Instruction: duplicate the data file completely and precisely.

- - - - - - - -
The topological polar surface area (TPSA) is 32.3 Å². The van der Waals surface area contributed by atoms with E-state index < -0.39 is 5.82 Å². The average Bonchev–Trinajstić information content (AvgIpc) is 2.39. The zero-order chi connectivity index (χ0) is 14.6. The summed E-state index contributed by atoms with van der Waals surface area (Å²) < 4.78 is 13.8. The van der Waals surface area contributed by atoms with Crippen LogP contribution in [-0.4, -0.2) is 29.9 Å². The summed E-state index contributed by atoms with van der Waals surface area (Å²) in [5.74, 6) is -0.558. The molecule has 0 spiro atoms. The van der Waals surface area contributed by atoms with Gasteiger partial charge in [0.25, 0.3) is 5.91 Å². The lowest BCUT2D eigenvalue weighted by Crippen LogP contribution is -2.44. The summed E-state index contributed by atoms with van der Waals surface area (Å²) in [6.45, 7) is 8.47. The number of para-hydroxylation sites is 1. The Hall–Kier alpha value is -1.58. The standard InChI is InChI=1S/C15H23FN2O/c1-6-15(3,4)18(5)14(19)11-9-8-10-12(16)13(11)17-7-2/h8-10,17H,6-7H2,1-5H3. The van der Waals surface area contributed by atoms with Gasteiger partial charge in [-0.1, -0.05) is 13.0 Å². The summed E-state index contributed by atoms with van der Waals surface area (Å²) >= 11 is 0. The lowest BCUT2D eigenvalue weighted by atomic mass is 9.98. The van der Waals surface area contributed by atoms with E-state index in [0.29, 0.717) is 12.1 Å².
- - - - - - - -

The topological polar surface area (TPSA) is 32.3 Å². The van der Waals surface area contributed by atoms with E-state index < -0.39 is 5.82 Å². The average Bonchev–Trinajstić information content (AvgIpc) is 2.39. The zero-order chi connectivity index (χ0) is 14.6. The summed E-state index contributed by atoms with van der Waals surface area (Å²) < 4.78 is 13.8. The van der Waals surface area contributed by atoms with Crippen LogP contribution in [-0.4, -0.2) is 29.9 Å². The summed E-state index contributed by atoms with van der Waals surface area (Å²) in [5.74, 6) is -0.558. The molecule has 0 spiro atoms. The van der Waals surface area contributed by atoms with Gasteiger partial charge in [0.25, 0.3) is 5.91 Å². The lowest BCUT2D eigenvalue weighted by Crippen LogP contribution is -2.44. The summed E-state index contributed by atoms with van der Waals surface area (Å²) in [6.45, 7) is 8.47. The number of para-hydroxylation sites is 1. The Hall–Kier alpha value is -1.58. The standard InChI is InChI=1S/C15H23FN2O/c1-6-15(3,4)18(5)14(19)11-9-8-10-12(16)13(11)17-7-2/h8-10,17H,6-7H2,1-5H3. The van der Waals surface area contributed by atoms with Gasteiger partial charge in [-0.1, -0.05) is 13.0 Å². The summed E-state index contributed by atoms with van der Waals surface area (Å²) >= 11 is 0. The lowest BCUT2D eigenvalue weighted by atomic mass is 9.98. The van der Waals surface area contributed by atoms with E-state index in [0.29, 0.717) is 12.1 Å².